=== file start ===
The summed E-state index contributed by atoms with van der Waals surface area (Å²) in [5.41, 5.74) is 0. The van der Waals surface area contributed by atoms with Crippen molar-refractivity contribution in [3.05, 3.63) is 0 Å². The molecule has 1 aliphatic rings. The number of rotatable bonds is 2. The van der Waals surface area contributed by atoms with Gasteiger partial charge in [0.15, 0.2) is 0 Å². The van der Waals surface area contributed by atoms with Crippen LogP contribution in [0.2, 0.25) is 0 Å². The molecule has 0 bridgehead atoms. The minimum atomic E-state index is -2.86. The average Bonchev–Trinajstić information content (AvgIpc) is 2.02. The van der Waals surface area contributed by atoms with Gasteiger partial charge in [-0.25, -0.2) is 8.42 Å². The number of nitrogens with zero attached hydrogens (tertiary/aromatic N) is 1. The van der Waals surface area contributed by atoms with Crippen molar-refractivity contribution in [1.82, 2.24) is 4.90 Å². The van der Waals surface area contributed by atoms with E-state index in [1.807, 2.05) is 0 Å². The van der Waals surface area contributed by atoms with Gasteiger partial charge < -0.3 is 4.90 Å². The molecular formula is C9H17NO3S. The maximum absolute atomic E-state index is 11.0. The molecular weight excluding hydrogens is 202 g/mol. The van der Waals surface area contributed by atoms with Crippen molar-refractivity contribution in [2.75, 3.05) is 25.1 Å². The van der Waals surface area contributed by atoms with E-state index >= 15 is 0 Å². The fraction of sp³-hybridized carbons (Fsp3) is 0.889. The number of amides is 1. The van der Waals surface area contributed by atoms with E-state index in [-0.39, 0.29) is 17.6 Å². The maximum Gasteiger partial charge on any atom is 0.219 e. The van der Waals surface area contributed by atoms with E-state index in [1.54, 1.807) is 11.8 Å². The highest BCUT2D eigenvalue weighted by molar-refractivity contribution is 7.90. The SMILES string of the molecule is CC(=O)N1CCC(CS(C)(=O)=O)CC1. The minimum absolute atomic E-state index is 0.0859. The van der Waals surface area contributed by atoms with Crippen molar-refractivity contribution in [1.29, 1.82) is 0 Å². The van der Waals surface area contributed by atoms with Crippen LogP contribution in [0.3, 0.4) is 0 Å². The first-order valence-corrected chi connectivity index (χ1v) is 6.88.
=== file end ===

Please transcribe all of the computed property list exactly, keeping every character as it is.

The summed E-state index contributed by atoms with van der Waals surface area (Å²) in [5.41, 5.74) is 0. The van der Waals surface area contributed by atoms with Crippen molar-refractivity contribution in [3.05, 3.63) is 0 Å². The molecule has 1 aliphatic rings. The number of rotatable bonds is 2. The van der Waals surface area contributed by atoms with Gasteiger partial charge in [0.15, 0.2) is 0 Å². The van der Waals surface area contributed by atoms with Crippen LogP contribution in [0.2, 0.25) is 0 Å². The molecule has 0 bridgehead atoms. The minimum atomic E-state index is -2.86. The average Bonchev–Trinajstić information content (AvgIpc) is 2.02. The van der Waals surface area contributed by atoms with Gasteiger partial charge in [-0.25, -0.2) is 8.42 Å². The number of nitrogens with zero attached hydrogens (tertiary/aromatic N) is 1. The van der Waals surface area contributed by atoms with Crippen molar-refractivity contribution in [1.82, 2.24) is 4.90 Å². The van der Waals surface area contributed by atoms with E-state index in [1.807, 2.05) is 0 Å². The van der Waals surface area contributed by atoms with Gasteiger partial charge < -0.3 is 4.90 Å². The molecular formula is C9H17NO3S. The maximum absolute atomic E-state index is 11.0. The molecular weight excluding hydrogens is 202 g/mol. The van der Waals surface area contributed by atoms with Crippen molar-refractivity contribution in [2.75, 3.05) is 25.1 Å². The van der Waals surface area contributed by atoms with E-state index >= 15 is 0 Å². The fraction of sp³-hybridized carbons (Fsp3) is 0.889. The number of amides is 1. The van der Waals surface area contributed by atoms with E-state index in [-0.39, 0.29) is 17.6 Å². The maximum Gasteiger partial charge on any atom is 0.219 e. The van der Waals surface area contributed by atoms with E-state index in [1.54, 1.807) is 11.8 Å². The highest BCUT2D eigenvalue weighted by molar-refractivity contribution is 7.90. The SMILES string of the molecule is CC(=O)N1CCC(CS(C)(=O)=O)CC1. The minimum absolute atomic E-state index is 0.0859. The van der Waals surface area contributed by atoms with Crippen molar-refractivity contribution in [1.29, 1.82) is 0 Å². The van der Waals surface area contributed by atoms with Crippen LogP contribution in [0.3, 0.4) is 0 Å². The first-order valence-corrected chi connectivity index (χ1v) is 6.88.